Title: DENNIS HICKS COLLECTION
Collection Number: 0143
Span Dates: 1968-1978
Creator: Dennis Hicks
Extent: 40 Reels
Subject(s): Black Panthers ; Los Angeles Black Panther Party ; LA Newsreels ; civil rights ; African Americans ; race relations ; activists ; political movements ; racism ; politics ; social issues ; political issues ; 1960s ; segregation ; integration ; racial identity ; sexual identity ; educational films ; filmstrips ; teenagers ; Jerry Rubin ; learning exercises ; study guides ; community involvement ; sexism ; stereotypes ; repression ; San Francisco ; California ; Bobby Seale ; rally ; rallies ; demonstrations ; Elaine Masai ; UCLA ; Cal State ; Nossa Terra ; Huey Newton ; Tom Hayden ; police officers ; cops ; South Central ; Watts ; raids ; LAPD ; Los Angeles Police Department ; David Hilliard ; speeches ; 1970s
Dennis Hicks received his MFA in painting from the University of Southern California amid the political and cultural chaos of 1968: half a million American soldiers still fought in Vietnam; Martin Luther King, Jr. and Bobby Kennedy were assassinated within two months of each other; and an inept Democratic administration lost the presidency to Richard Nixon. Hicks felt compelled to leave the isolation of his artist’s studio to co-create a film collective, Los Angeles Newsreel, which distributed (and led discussions at the screenings of) documentaries –– a rare source of news with a radical point of view. Along with political organizing, Hicks oversaw the production of a film about the Los Angeles Black Panther Party. Repression was never released, but the rough-cut available here remains a vivid reminder of the oppression of those times. In 1971, Los Angeles Newsreel intentionally disbanded to take working class jobs. Hicks joined the assembly line at General Motors in South Gate, California.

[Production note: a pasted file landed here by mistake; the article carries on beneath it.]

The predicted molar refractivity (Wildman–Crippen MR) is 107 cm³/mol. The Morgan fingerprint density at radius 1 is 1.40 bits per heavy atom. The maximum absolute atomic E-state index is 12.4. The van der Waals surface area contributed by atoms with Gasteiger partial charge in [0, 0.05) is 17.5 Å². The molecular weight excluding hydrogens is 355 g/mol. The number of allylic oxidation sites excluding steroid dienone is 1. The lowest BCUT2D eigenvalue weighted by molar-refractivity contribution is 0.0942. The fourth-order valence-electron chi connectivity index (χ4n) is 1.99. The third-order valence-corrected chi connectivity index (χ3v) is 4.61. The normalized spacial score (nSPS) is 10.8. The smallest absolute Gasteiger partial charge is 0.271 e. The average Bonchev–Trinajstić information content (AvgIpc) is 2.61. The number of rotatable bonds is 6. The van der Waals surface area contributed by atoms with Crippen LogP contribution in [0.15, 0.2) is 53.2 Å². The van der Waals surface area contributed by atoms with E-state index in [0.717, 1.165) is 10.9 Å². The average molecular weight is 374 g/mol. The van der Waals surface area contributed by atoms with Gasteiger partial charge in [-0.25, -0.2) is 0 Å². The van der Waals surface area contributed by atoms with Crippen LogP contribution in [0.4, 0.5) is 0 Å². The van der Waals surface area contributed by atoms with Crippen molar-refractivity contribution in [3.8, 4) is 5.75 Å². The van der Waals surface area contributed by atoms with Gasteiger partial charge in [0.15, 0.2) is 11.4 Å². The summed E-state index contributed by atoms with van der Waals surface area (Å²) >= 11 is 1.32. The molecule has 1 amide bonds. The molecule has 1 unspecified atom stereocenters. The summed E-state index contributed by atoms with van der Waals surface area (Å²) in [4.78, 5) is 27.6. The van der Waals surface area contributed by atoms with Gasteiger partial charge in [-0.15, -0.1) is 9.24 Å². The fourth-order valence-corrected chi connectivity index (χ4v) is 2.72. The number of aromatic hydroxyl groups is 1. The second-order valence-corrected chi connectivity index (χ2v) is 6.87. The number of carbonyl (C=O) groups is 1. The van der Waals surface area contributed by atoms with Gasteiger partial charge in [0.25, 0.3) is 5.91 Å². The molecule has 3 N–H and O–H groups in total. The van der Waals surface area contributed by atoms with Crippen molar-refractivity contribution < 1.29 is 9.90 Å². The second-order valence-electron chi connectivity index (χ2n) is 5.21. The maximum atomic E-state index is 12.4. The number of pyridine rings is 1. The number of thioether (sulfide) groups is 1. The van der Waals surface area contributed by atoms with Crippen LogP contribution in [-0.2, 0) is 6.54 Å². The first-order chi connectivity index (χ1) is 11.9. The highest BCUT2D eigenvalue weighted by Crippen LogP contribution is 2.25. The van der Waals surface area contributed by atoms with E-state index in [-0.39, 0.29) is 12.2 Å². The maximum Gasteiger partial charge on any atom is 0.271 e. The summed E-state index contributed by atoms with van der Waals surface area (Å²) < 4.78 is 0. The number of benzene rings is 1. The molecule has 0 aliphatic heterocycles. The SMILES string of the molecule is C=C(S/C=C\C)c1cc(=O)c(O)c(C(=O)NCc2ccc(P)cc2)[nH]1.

In 1974, Hicks changed gears and became a teacher at Canfield/Crescent Heights Community School. The communities of these two elementary schools, 90% white and black respectively, had fought to be allowed to integrate at a time when school integration was hotly contested. Within a few years, he began producing films, filmstrips, slide shows and television shows which illuminated the educational and social advantages connected to racial desegregation. The filmstrips he produced (some with Dave Bell Associates) for teacher training and community development are included in this collection, as is one of the slide shows Hicks developed for the Los Angeles County School District: Housing and School Integration. Also available is one of the programs he produced for the public television show “28 Tonight” on immigration and bilingual education. This collection culminates with Coming of Age, an award-winning documentary about teenagers dealing with racial and sexual identity produced by Hicks and directed by Josh Hanig in 1983.
Hicks subsequently became a psychotherapist and had a private practice for 25 years. In 2007, he published a novel, Camera Obscura, a mystery-thriller involving the Catholic Church. In 2012, he retired in order to give full attention to writing. His memoir, Something’s Happening Here: A Memoir of the 60s, hauntingly evokes the period from 1964-1971. Another novel, Double Crossing America: A Memoir of 1866-67, fictionalizes a memoir by one of his 19th century ancestors. (Available in the fall of 2017)
Citation: Dennis Hicks Collection, Hugh M. Hefner Moving Image Archive, University of Southern California School of Cinematic Arts.
Location: USC Hefner Archive
Access: Available online, by appointment or in some cases digital scans for a fee.